Mostly I am hoping they are able to become effective citizen journalists.
WHAT SPECIFIC HURDLES DO THESE STUDENTS HAVE IN THEIR EDUCATION?
From what I gathered from my years in Morocco, it's a sense that students are not allowed to question their teachers. There is no real back and forth that exists in the classroom. It is the complete opposite of how I was educated, (which was a Quaker school in LA called Oakwood School).
HOW IS THE ROLE AND SIGNIFICANCE OF ART DIFFERENT IN THE MIDDLE EAST AND NORTH AFRICA THAN IN THE WEST?
This is a tough question as I think it is viewed differently across the region. In the UAE, for instance, it is viewed as an integral part of a burgeoning market. In Lebanon, Egypt, Israel and Palestine you have a deeply exciting artistic community producing work that doesn't really fit into any one specific area. Then there is Iran, which is also home to a deeply vibrant set of artists. I think the market would like us to think of art production in the region as a new phenomenon, but its been going on for centuries.
"My sister's ambition and stamina keeps me going day in and day out"
ARE ARTISTS ESPECIALLY QUALIFIED TO ENGAGE WITH "THE NEWS"? IS THERE SOMETHING ABOUT ARTISTS' TYPICAL MAGPIE MINDSET THAT GIVES THEM SPECIAL INSIGHT OR ACCESS TO SIGNIFICANT AUDIENCES?
An extraordinarily talented and insightful artist recently told me that at the turn of the 20th century, expeditions always included artists. Society looked to them, he said, to interpret data and critical issues. Unfortunately, it seems to me many artists today are often relegated to a place in society where their actions are usually only witnessed by their peers or a select few.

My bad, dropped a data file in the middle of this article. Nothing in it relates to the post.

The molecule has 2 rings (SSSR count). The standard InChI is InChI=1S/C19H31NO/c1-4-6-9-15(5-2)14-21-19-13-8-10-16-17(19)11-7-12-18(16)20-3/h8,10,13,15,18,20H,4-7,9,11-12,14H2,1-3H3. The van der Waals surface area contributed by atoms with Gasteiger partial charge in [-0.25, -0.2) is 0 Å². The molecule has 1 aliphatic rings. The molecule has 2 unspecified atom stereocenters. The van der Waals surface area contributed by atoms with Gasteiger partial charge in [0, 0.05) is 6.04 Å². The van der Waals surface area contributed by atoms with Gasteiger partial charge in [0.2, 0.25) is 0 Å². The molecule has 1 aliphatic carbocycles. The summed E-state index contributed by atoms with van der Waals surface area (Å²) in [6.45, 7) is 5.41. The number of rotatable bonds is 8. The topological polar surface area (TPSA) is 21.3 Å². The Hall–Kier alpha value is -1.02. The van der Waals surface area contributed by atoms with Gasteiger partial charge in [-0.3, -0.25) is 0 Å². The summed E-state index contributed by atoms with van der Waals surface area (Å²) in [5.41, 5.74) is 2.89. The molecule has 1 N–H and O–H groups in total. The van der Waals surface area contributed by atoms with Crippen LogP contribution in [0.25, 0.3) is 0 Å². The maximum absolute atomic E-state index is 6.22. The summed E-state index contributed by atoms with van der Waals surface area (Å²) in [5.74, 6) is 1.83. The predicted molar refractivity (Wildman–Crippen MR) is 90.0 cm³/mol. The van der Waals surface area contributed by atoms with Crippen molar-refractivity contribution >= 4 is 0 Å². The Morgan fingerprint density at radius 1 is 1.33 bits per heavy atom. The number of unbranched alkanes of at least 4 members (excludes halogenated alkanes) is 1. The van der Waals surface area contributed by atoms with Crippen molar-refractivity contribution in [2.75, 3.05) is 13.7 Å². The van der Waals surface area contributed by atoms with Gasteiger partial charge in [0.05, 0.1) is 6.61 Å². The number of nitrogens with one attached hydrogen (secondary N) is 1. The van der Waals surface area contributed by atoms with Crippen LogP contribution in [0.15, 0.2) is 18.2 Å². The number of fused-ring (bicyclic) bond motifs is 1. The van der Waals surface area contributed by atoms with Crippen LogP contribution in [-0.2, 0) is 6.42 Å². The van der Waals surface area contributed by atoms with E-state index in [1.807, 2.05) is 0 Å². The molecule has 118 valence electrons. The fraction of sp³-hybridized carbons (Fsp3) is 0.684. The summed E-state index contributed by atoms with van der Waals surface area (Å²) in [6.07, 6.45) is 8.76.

This is a mistake as I see artists having for the most part, a more holistic approach when addressing the issues that surround them. If we can somehow excise their insight and create a platform whereby artists are looked to as pundits, weighing in on critical issues, then I think the work I am doing with Creative Time can carve a new path.
HOW ARE FASHION PUBLICATIONS LIKE VOGUE POWERFUL PLATFORMS FOR ARTISTS AND ART PROJECTS?
VOGUE reaches so many different kinds of readers and so when you write about a project like mine, or any of the other arts stories I have written for them, you feel that you are touching people well outside the art world. This is key, as I want more than anything for people outside my circle to hear about the work that I write about. It is not enough when just my peers know about it.
YOU'RE RETURNING TO CASABLANCA SOON. WHAT DO YOU HAVE PLANNED?
I have been given a grant by the US State Department to expand my program. I will now be working close with up to 30 students for a period of one year. I also have a team of people working with me on the ground in Casablanca. They are immensely capable and talented, and together we are developing a program that is comprehensive and I hope, life changing.
"I want people outside my circle to hear about
the work that I write about, not just my peers"
WHO IS YOUR IDOL?
My sister. In the year 2009 she had the guts to take over our family business and transform it into one of the most innovative companies in Los Angeles. She took on the role without much experience, but a well of inspirational ideas. Her ambition and stamina keeps me going day in and day out.
Interview by Ana Finel Honigman